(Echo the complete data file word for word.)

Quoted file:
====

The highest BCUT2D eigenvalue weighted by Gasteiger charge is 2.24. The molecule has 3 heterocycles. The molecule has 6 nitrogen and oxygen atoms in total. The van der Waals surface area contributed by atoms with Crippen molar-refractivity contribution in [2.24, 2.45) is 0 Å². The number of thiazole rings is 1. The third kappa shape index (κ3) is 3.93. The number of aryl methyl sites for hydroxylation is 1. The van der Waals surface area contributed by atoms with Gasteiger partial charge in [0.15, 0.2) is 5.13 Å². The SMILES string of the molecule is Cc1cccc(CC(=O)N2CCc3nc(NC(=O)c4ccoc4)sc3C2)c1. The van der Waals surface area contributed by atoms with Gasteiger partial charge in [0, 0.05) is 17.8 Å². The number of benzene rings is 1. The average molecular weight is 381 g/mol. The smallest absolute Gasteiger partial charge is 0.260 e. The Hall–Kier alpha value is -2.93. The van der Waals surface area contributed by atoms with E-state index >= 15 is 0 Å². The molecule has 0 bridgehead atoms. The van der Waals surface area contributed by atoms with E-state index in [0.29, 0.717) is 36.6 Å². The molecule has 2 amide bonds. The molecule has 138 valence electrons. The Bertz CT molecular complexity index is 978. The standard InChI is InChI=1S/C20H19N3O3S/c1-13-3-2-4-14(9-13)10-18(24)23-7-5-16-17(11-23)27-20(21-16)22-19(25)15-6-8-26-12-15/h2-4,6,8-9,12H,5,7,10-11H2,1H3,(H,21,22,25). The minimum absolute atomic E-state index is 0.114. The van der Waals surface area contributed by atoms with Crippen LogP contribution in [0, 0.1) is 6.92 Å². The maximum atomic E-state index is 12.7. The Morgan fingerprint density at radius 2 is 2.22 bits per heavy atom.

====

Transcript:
The highest BCUT2D eigenvalue weighted by Gasteiger charge is 2.24. The molecule has 3 heterocycles. The molecule has 6 nitrogen and oxygen atoms in total. The van der Waals surface area contributed by atoms with Crippen molar-refractivity contribution in [2.24, 2.45) is 0 Å². The number of thiazole rings is 1. The third kappa shape index (κ3) is 3.93. The number of aryl methyl sites for hydroxylation is 1. The van der Waals surface area contributed by atoms with Gasteiger partial charge in [0.15, 0.2) is 5.13 Å². The SMILES string of the molecule is Cc1cccc(CC(=O)N2CCc3nc(NC(=O)c4ccoc4)sc3C2)c1. The van der Waals surface area contributed by atoms with Gasteiger partial charge in [0, 0.05) is 17.8 Å². The number of benzene rings is 1. The average molecular weight is 381 g/mol. The smallest absolute Gasteiger partial charge is 0.260 e. The Hall–Kier alpha value is -2.93. The van der Waals surface area contributed by atoms with E-state index >= 15 is 0 Å². The molecule has 0 bridgehead atoms. The van der Waals surface area contributed by atoms with E-state index in [0.29, 0.717) is 36.6 Å². The molecule has 2 amide bonds. The molecule has 138 valence electrons. The Bertz CT molecular complexity index is 978. The standard InChI is InChI=1S/C20H19N3O3S/c1-13-3-2-4-14(9-13)10-18(24)23-7-5-16-17(11-23)27-20(21-16)22-19(25)15-6-8-26-12-15/h2-4,6,8-9,12H,5,7,10-11H2,1H3,(H,21,22,25). The minimum absolute atomic E-state index is 0.114. The van der Waals surface area contributed by atoms with Crippen LogP contribution in [0, 0.1) is 6.92 Å². The maximum atomic E-state index is 12.7. The Morgan fingerprint density at radius 2 is 2.22 bits per heavy atom.